How to deal with the pain of others – Tips for educators, facilitators and researchers

Nosipho Twala

How to deal with the pain of others – Tips for educators, facilitators and researchers

My work involves changing and challenging patriarchal norms that support violence and the means it uses to thrive in society. We’ve established that patriarchy uses violence to control women. As a gender activist and feminist, I have always been intrigued by the issue of violence and how it is normalised in our society. I am perturbed that the issue of violence, especially Gender-Based Violence (GBV) becomes public discourse only when there’s been a gruesome incident. Initially, our Gender Equality Programme focused on domestic violence. But, we soon realised violence is entrenched in institutions and organisations, and in all levels of our society. The violence is physical, emotional, financial and very much gendered.

On average, one in five South African women older than 18 have experienced physical violence. Thousands of women and children are psychologically harmed by gender-based violence and suffer long-term trauma and harm to their lives.

Our Gender Programme work addresses inequality, labour rights issues and violence and harassment at the workplace. The objective is to link the lived experiences and working conditions of women and ensure they are equal and pleasurable. At the community level, we support activists and stakeholders to come together and find the best solutions for dealing with their issues.

We create unique spaces for our target groups to collectively deal with GBV and other issues affecting working women, men and non-gender conforming persons. People in these spaces feel respected, valued and safe to experiment with the different approaches for building ownership. They realise that the answers to their problems are within them. And when the space is safe, people feel free to share. As a result, painful and troubling stories emerge.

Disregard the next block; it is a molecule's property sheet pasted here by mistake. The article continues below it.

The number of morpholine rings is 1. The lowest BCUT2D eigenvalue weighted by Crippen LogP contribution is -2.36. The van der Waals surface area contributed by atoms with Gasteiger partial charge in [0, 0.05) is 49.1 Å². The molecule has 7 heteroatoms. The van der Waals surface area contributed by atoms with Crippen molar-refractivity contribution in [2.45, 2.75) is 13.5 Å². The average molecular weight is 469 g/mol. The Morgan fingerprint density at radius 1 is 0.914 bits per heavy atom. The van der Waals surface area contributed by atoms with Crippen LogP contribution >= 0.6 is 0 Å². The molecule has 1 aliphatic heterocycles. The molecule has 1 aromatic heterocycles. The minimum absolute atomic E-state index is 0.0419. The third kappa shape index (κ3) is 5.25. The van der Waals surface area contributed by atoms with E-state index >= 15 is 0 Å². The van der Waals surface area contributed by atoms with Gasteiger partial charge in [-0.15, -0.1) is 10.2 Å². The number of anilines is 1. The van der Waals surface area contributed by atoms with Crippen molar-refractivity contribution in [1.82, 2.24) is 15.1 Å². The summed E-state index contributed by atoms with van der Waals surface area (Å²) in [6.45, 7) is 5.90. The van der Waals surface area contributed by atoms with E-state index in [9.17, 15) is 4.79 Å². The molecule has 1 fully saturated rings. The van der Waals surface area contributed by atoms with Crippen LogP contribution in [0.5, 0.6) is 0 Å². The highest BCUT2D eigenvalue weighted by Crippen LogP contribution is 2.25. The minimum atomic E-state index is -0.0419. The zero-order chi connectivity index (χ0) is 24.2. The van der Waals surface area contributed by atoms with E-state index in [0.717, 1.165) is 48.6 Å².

The women who attend our meetings have linked sexual harassment to their rights to safety, promotion and decent work. Many women feel they still need to do certain things to access decent working conditions, jobs or a promotion. The women working in the retail and domestic sectors were the first to voice the issue of sexual harassment to us. Thereafter women in other sectors felt encouraged to speak out, and we realised the problem is pervasive.
For domestic and migrant workers, sexual harassment is the most peculiar.
The workplace for domestic workers is also the private home and space of their employers. A domestic worker who works alone in someone’s home then becomes her own shop steward. It’s difficult for her to report abuses because she would be accusing a perpetrator who is in his or her own home and therefore in a more powerful position. And often the perpetrator of sexual harassment is the madam’s husband or a family relative. The domestic worker who complains to the madam may not be automatically believed because she is the outsider. If this worker manages to lodge the case with the union or at a police station, she’ll then likely experience secondary victimisation. Also, care work in itself isn’t valued by everyone, meaning you’re likely dealing with a boss who thinks the domestic worker should feel lucky to have the job. 
Migrant workers are reluctant to approach authorities and report the harassment because they might not have the legally required permits. When they experience harassment or unfair conditions, the migrant workers will often change jobs to avoid the radar of authorities and to escape callous employers. It’s a relentless cycle.